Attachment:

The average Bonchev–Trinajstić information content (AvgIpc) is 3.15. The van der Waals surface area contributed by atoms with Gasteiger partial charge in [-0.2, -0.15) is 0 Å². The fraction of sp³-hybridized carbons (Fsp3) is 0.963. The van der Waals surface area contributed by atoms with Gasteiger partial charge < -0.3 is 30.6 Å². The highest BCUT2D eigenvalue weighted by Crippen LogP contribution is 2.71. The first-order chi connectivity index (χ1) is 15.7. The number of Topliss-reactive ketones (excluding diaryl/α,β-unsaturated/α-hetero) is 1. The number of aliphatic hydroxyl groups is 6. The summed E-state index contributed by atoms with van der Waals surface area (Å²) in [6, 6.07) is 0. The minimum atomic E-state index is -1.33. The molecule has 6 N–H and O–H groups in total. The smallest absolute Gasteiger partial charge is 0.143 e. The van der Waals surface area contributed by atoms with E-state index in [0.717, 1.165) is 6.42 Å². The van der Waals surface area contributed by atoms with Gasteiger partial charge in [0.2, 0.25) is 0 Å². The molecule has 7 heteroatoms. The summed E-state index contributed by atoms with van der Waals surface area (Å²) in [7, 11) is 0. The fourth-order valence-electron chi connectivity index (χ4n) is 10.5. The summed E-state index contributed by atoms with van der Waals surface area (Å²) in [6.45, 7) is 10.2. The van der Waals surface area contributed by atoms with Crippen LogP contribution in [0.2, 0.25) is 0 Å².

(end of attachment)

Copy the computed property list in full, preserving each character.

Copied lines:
The average Bonchev–Trinajstić information content (AvgIpc) is 3.15. The van der Waals surface area contributed by atoms with Gasteiger partial charge in [-0.2, -0.15) is 0 Å². The fraction of sp³-hybridized carbons (Fsp3) is 0.963. The van der Waals surface area contributed by atoms with Gasteiger partial charge < -0.3 is 30.6 Å². The highest BCUT2D eigenvalue weighted by Crippen LogP contribution is 2.71. The first-order chi connectivity index (χ1) is 15.7. The number of Topliss-reactive ketones (excluding diaryl/α,β-unsaturated/α-hetero) is 1. The number of aliphatic hydroxyl groups is 6. The summed E-state index contributed by atoms with van der Waals surface area (Å²) in [6, 6.07) is 0. The minimum atomic E-state index is -1.33. The molecule has 6 N–H and O–H groups in total. The smallest absolute Gasteiger partial charge is 0.143 e. The van der Waals surface area contributed by atoms with E-state index in [0.717, 1.165) is 6.42 Å². The van der Waals surface area contributed by atoms with Gasteiger partial charge in [0.2, 0.25) is 0 Å². The molecule has 7 heteroatoms. The summed E-state index contributed by atoms with van der Waals surface area (Å²) in [7, 11) is 0. The fourth-order valence-electron chi connectivity index (χ4n) is 10.5. The summed E-state index contributed by atoms with van der Waals surface area (Å²) in [6.45, 7) is 10.2. The van der Waals surface area contributed by atoms with Crippen LogP contribution in [0.2, 0.25) is 0 Å².